Later, during the cleanup of the building, firefighters found several dead guests sitting in their seats, with drinks in their hands. They had been overcome so quickly by fire and toxic smoke that they hadn't had time to move.

https://en.wikipedia.org/wiki/Cocoanut_Grove_fire

Comments

SSGT James P Kelley & PVT Daniel A Kelley

Jim & Dan were my grandfather's brothers. They were both Marines and perished before I was born. Jim joined the Marines straight out of BC High and had 2 sea tours & a stint at training stateside under his belt by the time he died in the GC Fire at age 25.
Dan enlisted 6 days before his 18th birthday and was active duty 22 days later on June 29, 1944. Dan was KIA on IWO Volcano March 3, 1945, 8 months and 3 days after he went active duty.
But in the Kelley family George, Phillip "Joe", John, Tim & ever Tommy in the Merchant Marine came home. They made sure we all knew of Jim & Dan's heroism.
No one is gone as long as the are remembered. Jim & Dan have a "Hero Square" at the top of Bunker Hill Street. It's the intersection near their home at 244 Bunker Hill St. The building is long gone, but the Hero Square is there.
Also when Charlestown High was naming the new school gym, Dan & Jim's names were selected along with a few others for that honor.
And of course Bill Durette of the Charlestown Historical Society keeps the memory of all who served in World War II from Charlestown alive.

75th Memorial

Mike,
I can not be in Boston for the ceremony. However, I'd be interested in any pictures you or others take. If you wanted to do a small write-up for my very small blog (BostonMaggie.blogspot) I'd love to post it.
My grandfather's brother, SSgt James P Kelley, USMC perished in the fire. He was the with his friends Sgt Anthony Marotta, USMC, Mrs Alice C Marotta and Jim's date. The family was told that Jim got his date out & re-entered the club. I believe Sgt Marotta went back in, both attempting to get Mrs. Marotta & all 3 perished.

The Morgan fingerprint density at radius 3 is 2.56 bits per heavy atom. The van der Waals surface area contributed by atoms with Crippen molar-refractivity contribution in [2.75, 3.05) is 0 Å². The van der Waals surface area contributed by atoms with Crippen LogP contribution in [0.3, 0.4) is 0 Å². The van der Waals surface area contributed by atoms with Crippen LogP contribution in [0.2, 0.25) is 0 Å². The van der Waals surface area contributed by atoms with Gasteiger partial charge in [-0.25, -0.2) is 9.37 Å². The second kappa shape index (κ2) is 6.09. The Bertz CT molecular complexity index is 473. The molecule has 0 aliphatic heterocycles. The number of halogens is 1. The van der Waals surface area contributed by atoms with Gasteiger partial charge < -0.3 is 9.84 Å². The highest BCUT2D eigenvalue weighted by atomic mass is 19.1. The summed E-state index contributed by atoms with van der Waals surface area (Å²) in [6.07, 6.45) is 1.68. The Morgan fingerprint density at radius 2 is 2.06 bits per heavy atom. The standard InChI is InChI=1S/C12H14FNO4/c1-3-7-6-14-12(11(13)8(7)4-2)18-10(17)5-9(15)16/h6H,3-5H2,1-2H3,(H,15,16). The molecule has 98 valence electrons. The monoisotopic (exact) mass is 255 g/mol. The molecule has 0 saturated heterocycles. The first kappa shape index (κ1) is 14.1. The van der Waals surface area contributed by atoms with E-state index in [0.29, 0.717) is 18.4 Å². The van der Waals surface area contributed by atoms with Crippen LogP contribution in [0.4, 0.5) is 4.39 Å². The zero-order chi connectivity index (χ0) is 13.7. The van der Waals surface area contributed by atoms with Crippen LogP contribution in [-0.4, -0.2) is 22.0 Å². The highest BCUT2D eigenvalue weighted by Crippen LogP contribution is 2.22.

My family is 4th generation Charlestown, Jim's father "Big Mike" came over from Ireland and there were 8 children in the family. People came to tell my grandfather Owen "Frank" what they knew. The Marotta's we're from New York.
So, needless to say, I follow this story intently. Any info from the ceremony would be greatly appreciated.
Diane McInnis Miller

Cocoanut Grove 75th Anniversary Memorial

Hello,
I along with a group of Bostonians in 2013 had a street the cut through the footprint of the Cocoanut Grove nightclub renamed, Cocoanut Grove Lane. On November 25, we are hosting a 75th Anniversary Memorial at the Revere Hotel, 200 Stuart Street in Boston from 1pm to 3pm. We would be very pleased to have you join us.
I can be reached via email or call me at 617-924-7613.
Mike Hanlon

Maryalice Klinger Chaifetz

Maryalice Klinger Chaifetz Yes, we are related, I did not know you left a comment until Patty Aronin, Anne's, daughter messaged me. I know the name Klinger, I remember my parents talking about Chickie, but do not know if I ever met him. I am sorry for your loss, I wasn't aware about the scholarship. But have seen the paintings she did. I have not seen or heard from Dolly since around 2001 or so. John and my sister Jeanine, also passed away as well as my mom is 2012, during Sandy. Jeanine the next year and John the year after that. We should stay in touch, Katie Metzger